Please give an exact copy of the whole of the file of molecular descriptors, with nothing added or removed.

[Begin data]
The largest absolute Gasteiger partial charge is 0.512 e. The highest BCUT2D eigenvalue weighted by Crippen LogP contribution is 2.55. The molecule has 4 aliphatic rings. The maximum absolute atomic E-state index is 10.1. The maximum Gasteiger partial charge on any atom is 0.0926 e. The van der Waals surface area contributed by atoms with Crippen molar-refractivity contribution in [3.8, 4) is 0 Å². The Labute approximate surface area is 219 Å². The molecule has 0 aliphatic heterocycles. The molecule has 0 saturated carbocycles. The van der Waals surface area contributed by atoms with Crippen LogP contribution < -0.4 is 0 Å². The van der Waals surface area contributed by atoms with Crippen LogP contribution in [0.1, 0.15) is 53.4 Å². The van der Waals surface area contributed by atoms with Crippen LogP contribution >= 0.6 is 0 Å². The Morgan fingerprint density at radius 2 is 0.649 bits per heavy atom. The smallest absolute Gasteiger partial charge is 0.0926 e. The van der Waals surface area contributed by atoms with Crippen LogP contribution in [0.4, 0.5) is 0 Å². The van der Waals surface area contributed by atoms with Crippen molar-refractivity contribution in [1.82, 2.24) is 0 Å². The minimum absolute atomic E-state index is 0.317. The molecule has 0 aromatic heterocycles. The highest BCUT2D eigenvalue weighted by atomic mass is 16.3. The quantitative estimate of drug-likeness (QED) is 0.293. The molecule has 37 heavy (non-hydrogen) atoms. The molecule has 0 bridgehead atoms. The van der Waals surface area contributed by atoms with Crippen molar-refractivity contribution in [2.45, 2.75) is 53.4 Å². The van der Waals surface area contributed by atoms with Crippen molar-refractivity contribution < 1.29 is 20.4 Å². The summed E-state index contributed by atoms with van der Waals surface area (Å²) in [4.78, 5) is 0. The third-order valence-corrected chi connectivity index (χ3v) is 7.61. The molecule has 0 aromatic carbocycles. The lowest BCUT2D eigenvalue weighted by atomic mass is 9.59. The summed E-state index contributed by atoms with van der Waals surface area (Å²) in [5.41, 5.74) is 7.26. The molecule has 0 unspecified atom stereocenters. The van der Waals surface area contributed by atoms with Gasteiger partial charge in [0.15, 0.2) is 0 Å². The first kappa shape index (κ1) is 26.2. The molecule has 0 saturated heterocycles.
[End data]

The largest absolute Gasteiger partial charge is 0.512 e. The highest BCUT2D eigenvalue weighted by Crippen LogP contribution is 2.55. The molecule has 4 aliphatic rings. The maximum absolute atomic E-state index is 10.1. The maximum Gasteiger partial charge on any atom is 0.0926 e. The van der Waals surface area contributed by atoms with Crippen molar-refractivity contribution in [3.8, 4) is 0 Å². The Labute approximate surface area is 219 Å². The molecule has 0 aliphatic heterocycles. The molecule has 0 saturated carbocycles. The van der Waals surface area contributed by atoms with Crippen LogP contribution < -0.4 is 0 Å². The van der Waals surface area contributed by atoms with Crippen LogP contribution in [0.1, 0.15) is 53.4 Å². The van der Waals surface area contributed by atoms with Crippen LogP contribution >= 0.6 is 0 Å². The Morgan fingerprint density at radius 2 is 0.649 bits per heavy atom. The smallest absolute Gasteiger partial charge is 0.0926 e. The van der Waals surface area contributed by atoms with Crippen LogP contribution in [0.4, 0.5) is 0 Å². The van der Waals surface area contributed by atoms with Crippen molar-refractivity contribution in [1.82, 2.24) is 0 Å². The minimum absolute atomic E-state index is 0.317. The molecule has 0 aromatic heterocycles. The highest BCUT2D eigenvalue weighted by atomic mass is 16.3. The quantitative estimate of drug-likeness (QED) is 0.293. The molecule has 37 heavy (non-hydrogen) atoms. The molecule has 0 bridgehead atoms. The van der Waals surface area contributed by atoms with Crippen molar-refractivity contribution in [2.45, 2.75) is 53.4 Å². The van der Waals surface area contributed by atoms with Crippen molar-refractivity contribution < 1.29 is 20.4 Å². The summed E-state index contributed by atoms with van der Waals surface area (Å²) in [4.78, 5) is 0. The third-order valence-corrected chi connectivity index (χ3v) is 7.61. The molecule has 0 aromatic carbocycles. The lowest BCUT2D eigenvalue weighted by atomic mass is 9.59. The summed E-state index contributed by atoms with van der Waals surface area (Å²) in [5.41, 5.74) is 7.26. The molecule has 0 unspecified atom stereocenters. The van der Waals surface area contributed by atoms with Gasteiger partial charge in [0.15, 0.2) is 0 Å². The first kappa shape index (κ1) is 26.2. The molecule has 0 saturated heterocycles.